Our writing group has lost its second author… it’s not terribly surprising, all groups go through ups and downs, but it is disappointing. Getting what you need out of a group, while giving the others what they need, can be a real balancing act. Ultimately, only the writer can decide if the group is right for her. (Or him, of course.)
I’m pretty focused. I don’t need a lot of chit chat about personal lives. It’s not that I’m not interested, it’s just that we only have 90 minutes every three weeks! I like to hear what the reader liked and didn’t like. I want to know about things that slowed the reader down or anything confusing. Comments about the characters (likable? scary? not very nice? too over the top?) are welcome. I’d really like help with the entire story arc and plotting, but that’s a little difficult to structure.
I do get a lot out of the group. They pointed out that the protagonist in my current book was awfully blase about sudden death and that all in all, she didn’t come across as very warm and friendly. As this is the second Paula Berger book, I really didn’t realize that all the nice detail regarding Paula’s backstory, her spunky personality and awesome improv skills – not to mention her loving heart and her fatal flaw of stubbornness – were all in book 1. Anyone starting to learn about Paula in book 2 would not be privy to all that. So, rewrite city. You really have to take it seriously when four other people all say the same thing!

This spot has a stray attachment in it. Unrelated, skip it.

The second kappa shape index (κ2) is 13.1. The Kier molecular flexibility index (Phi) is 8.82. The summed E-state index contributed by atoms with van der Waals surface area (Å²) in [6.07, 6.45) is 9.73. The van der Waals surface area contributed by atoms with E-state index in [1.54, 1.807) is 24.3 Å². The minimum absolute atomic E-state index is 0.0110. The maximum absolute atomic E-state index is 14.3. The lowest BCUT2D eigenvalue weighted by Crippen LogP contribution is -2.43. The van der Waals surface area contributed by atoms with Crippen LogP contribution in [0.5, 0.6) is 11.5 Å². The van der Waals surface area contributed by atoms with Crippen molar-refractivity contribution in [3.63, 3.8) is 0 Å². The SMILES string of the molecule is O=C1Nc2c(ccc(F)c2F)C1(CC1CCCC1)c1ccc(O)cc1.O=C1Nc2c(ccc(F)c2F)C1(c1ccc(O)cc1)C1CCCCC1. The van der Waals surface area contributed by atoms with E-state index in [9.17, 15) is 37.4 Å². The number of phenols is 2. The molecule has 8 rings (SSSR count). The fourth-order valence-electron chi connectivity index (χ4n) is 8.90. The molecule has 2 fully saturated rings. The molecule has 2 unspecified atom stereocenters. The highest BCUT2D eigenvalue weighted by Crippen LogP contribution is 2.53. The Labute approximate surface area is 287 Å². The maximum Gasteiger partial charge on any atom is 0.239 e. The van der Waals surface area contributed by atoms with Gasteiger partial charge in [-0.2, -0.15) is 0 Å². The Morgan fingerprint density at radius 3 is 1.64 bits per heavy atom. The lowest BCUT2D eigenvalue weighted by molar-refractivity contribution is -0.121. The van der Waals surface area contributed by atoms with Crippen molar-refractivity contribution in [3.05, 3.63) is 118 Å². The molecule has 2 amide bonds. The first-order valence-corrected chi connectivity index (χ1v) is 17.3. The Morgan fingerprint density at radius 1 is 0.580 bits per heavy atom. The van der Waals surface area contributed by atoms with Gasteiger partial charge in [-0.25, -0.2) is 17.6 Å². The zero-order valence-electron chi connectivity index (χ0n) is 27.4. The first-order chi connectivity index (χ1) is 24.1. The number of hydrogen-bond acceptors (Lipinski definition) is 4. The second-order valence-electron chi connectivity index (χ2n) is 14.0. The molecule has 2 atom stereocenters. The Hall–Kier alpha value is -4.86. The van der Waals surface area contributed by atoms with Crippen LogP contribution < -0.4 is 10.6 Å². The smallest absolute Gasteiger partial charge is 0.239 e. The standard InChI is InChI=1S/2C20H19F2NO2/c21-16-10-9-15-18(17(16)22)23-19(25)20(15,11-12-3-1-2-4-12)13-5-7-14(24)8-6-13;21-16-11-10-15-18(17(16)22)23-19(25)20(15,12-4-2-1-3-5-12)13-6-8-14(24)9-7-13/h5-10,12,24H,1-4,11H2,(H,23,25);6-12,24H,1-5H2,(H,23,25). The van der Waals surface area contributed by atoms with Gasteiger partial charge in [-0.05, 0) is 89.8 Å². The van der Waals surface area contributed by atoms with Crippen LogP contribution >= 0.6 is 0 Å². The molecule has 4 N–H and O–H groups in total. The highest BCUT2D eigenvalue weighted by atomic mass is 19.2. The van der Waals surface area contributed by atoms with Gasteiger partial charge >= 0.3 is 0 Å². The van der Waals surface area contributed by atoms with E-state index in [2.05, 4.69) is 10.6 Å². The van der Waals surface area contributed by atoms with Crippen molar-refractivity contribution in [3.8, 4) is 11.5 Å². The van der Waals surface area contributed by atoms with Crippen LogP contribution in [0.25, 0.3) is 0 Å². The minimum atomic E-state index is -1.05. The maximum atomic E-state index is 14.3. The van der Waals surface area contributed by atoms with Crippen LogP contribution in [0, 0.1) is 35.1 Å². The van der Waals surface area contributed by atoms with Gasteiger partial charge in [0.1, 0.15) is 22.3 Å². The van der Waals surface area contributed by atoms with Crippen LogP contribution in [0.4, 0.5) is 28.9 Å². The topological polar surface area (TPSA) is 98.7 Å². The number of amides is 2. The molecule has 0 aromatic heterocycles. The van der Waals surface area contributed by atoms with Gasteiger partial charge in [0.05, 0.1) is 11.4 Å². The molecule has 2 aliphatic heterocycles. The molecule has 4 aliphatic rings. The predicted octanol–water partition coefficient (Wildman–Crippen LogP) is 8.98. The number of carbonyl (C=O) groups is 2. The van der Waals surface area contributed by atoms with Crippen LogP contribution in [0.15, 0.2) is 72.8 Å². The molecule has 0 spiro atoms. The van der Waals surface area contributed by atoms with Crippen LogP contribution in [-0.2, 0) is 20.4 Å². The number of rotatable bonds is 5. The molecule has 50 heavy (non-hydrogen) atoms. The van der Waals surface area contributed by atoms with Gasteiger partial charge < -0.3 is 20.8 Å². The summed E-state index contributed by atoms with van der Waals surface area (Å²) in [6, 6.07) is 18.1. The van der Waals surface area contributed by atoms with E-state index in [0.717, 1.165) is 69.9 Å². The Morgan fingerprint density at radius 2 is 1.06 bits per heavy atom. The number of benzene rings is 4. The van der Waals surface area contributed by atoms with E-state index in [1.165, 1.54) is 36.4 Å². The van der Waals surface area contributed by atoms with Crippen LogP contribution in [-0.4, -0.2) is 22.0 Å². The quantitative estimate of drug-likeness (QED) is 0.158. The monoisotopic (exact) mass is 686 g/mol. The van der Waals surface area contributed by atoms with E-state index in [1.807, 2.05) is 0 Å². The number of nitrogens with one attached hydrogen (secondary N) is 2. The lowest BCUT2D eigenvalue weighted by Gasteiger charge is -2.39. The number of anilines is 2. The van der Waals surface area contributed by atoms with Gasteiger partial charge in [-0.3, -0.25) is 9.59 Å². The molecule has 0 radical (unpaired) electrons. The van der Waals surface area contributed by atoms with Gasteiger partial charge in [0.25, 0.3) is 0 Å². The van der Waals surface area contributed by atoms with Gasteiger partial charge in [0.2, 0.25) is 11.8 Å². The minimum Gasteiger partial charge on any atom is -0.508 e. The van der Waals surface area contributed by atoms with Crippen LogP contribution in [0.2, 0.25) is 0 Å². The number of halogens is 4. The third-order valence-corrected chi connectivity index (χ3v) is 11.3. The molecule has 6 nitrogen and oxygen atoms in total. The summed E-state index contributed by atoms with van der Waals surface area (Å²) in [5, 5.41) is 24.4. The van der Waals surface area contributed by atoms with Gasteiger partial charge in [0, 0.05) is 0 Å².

Maybe it helps that I have 25 years (or more, I don’t really want to count) of copywriting behind me. I’m pretty good at being open to criticism and taking what I need while leaving the rest behind. Also it probably helps that nobody is too harsh! (No one said “I hate Paula. She’s mean. And rude.”)
So, this group is good for me! But they do vary quite a bit. Some meet weekly. Some read scenes aloud. Some take turns. Some read something from everyone’s work every time. This group is actually my third group. I quit my first because they weren’t focused enough. My second one was fun and helpful but fell apart because people’s lives were changing. (One got married. One started law school. One enrolled in a low-residency MFA program. Etc.) The current group is still evolving and, I like to think, not doomed.
So I’ll miss the sunshine of Jennie’s enthusiasm and her sincerity, totally get that she needs to follow her own path, and hope to see her at writing conferences and elsewhere (such as the “new fiction” section at Borders!).